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In Europe, Confusion Reigns About the U.S.

After almost two years of Covid-induced absence from Paris and Berlin, I returned to the old world to make a surprising discovery: Europe no longer understands the United States. Between Washington’s shift to the Indo-Pacific, the lingering effects of the Trump presidency (along with fears of a return in 2024), and confusing signals emanating from the


administration, neither the Germans nor French know what to expect anymore. That uncertainty further complicates the difficult task of recasting the Atlantic alliance for a turbulent new era.

The most consequential misunderstandings involve America’s continuing pivot to the Indo-Pacific. After the Aukus explosion last month, the French and the Germans no longer doubt that the pivot is real, but few in Europe have fully grasped what it means.

Many Europeans, including some seasoned observers of the trans-Atlantic scene, believe that if the U.S. sees the Indo-Pacific as the primary focus of its foreign policy, it must be writing off the rest of the world. These observers look at the American withdrawal from Afghanistan and imagine that this is the kind of headlong retreat they can expect from America in Europe and the Middle East.

This is unlikely. American interests are global, and American presidents, like it or not, can’t confine their attention to a single world theater. During the Cold War, Western Europe was the primary focus of American foreign policy, but the U.S. also fought two major wars in Asia. The energy crisis has already forced President Biden to pay more attention to the Middle East. China’s efforts to gain influence in the Middle East and Europe will draw Washington’s attention toward its old NATO partners, as will Moscow’s continued alignment with Beijing.

The China challenge makes the U.S. less isolationist, not more so, and the global nature of China’s ambitions will force American presidents to nurture alliances and work cooperatively with allies around the world.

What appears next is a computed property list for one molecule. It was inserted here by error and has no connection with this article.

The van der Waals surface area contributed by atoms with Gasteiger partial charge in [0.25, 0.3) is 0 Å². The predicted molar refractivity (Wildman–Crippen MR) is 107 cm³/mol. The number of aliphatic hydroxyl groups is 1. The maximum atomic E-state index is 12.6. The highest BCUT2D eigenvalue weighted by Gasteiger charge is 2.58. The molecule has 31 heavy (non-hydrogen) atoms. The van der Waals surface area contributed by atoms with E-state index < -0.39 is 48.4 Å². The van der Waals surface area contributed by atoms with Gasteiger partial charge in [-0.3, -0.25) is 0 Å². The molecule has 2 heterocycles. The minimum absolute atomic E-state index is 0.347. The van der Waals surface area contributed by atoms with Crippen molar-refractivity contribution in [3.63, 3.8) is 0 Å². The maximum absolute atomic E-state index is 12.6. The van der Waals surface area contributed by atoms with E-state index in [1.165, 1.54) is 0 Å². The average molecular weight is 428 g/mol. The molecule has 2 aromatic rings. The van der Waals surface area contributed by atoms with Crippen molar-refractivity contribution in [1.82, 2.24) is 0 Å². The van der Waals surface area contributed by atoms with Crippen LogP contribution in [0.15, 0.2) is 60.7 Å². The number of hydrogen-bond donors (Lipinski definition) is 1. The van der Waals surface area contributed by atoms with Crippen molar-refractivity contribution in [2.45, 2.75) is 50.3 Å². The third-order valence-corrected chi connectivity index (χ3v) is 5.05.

Europeans also have a hard time grasping what the U.S. wants from its old allies in this new struggle. Britain, France and even Germany have sent token military forces to the Pacific this year. Americans appreciate the spirit behind these gestures, but European assistance in the Pacific means less to the U.S. than many Europeans, accustomed to American eagerness for allied participation in places like Afghanistan, expect.

Few in the U.S. expect Europeans to provide any significant military assistance in the Pacific. And while for domestic political reasons American presidents value European diplomatic support for U.S. military commitments in the Middle East, European support for America’s Pacific deployments carries less weight. Japan, Australia, Vietnam, India and other Indo-Pacific partners will be the countries to which the U.S. turns in the event of regional crises.

Sending token forces to the Pacific in hope of winning American gratitude and cooperation on other issues may be a strategic dead end, but there are other steps Europeans can take to keep trans-Atlantic ties strong in dangerous times. They can do a better job of managing diplomatic and security challenges close to home so the U.S. can shift resources to the Indo-Pacific, and they can join the U.S. in efforts to make the international system more effective against bad Chinese behavior on issues ranging from violations of global trading rules to the use of excessive and unhelpful influence in groups like the World Health Organization. By keeping the international system robust and attractive, European countries can help convince China’s leaders that their best path to a more prosperous and secure future lies through cooperation with existing international arrangements and the observance of global norms.

Besides misreading the implications of the China challenge, many Europeans are also misreading the state of the American union. Perhaps because so many senior Europeans get their views of the U.S. from the more partisan, less level-headed sectors of the American press and academy, a surprising number of people here think that

Donald Trump

came within inches of preventing the inauguration of President Biden last January. Fears that the American military might somehow be coup-happy, or that the conservative majority on the Supreme Court would abandon its constitutional principles to pave the way for a Trumpist putsch, have gained greater purchase in Europe than sober-minded Americans might expect.

Paradoxically, the strength of this belief weakens Mr. Biden’s diplomacy in Europe. The fear of American instability undercuts European confidence in Mr. Biden’s pledges and commitments and strengthens the conviction of some Europeans that they live in a “post-American” era in which Europe is on its own.

To some degree these misunderstandings are due both to the isolation and emotional stress of the pandemic, and with the resumption of travel they will begin to fade. But to the degree that distorted perceptions inform European policy, Americans should think harder about communicating effectively with old allies even as we prepare for new challenges ahead.

Journal Editorial Report: Does Joe Biden even have a border policy? Image: Pedro Pardo/AFP via Getty Images

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